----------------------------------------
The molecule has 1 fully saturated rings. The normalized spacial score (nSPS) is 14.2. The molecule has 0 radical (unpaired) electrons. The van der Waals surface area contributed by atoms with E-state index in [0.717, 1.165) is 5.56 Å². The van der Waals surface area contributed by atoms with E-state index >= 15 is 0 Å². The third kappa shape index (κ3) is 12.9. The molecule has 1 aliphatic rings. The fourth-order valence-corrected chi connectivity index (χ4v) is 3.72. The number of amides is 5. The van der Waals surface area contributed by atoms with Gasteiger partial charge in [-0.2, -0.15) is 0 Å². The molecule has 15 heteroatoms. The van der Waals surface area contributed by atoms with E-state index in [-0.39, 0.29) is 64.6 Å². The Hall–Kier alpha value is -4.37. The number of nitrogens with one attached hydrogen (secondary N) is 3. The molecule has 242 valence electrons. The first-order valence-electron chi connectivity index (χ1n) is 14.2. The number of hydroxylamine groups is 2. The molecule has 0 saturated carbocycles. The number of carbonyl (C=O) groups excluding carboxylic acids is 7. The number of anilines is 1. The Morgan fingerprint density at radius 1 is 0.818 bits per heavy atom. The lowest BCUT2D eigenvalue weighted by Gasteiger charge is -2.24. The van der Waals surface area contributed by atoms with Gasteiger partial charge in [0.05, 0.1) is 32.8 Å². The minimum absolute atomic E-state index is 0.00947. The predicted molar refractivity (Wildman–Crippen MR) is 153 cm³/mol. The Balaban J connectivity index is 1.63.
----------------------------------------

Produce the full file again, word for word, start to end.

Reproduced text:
The molecule has 1 fully saturated rings. The normalized spacial score (nSPS) is 14.2. The molecule has 0 radical (unpaired) electrons. The van der Waals surface area contributed by atoms with E-state index in [0.717, 1.165) is 5.56 Å². The van der Waals surface area contributed by atoms with E-state index >= 15 is 0 Å². The third kappa shape index (κ3) is 12.9. The molecule has 1 aliphatic rings. The fourth-order valence-corrected chi connectivity index (χ4v) is 3.72. The number of amides is 5. The van der Waals surface area contributed by atoms with Gasteiger partial charge in [-0.2, -0.15) is 0 Å². The molecule has 15 heteroatoms. The van der Waals surface area contributed by atoms with E-state index in [-0.39, 0.29) is 64.6 Å². The Hall–Kier alpha value is -4.37. The number of nitrogens with one attached hydrogen (secondary N) is 3. The molecule has 242 valence electrons. The first-order valence-electron chi connectivity index (χ1n) is 14.2. The number of hydroxylamine groups is 2. The molecule has 0 saturated carbocycles. The number of carbonyl (C=O) groups excluding carboxylic acids is 7. The number of anilines is 1. The Morgan fingerprint density at radius 1 is 0.818 bits per heavy atom. The lowest BCUT2D eigenvalue weighted by Gasteiger charge is -2.24. The van der Waals surface area contributed by atoms with Gasteiger partial charge in [0.05, 0.1) is 32.8 Å². The minimum absolute atomic E-state index is 0.00947. The predicted molar refractivity (Wildman–Crippen MR) is 153 cm³/mol. The Balaban J connectivity index is 1.63.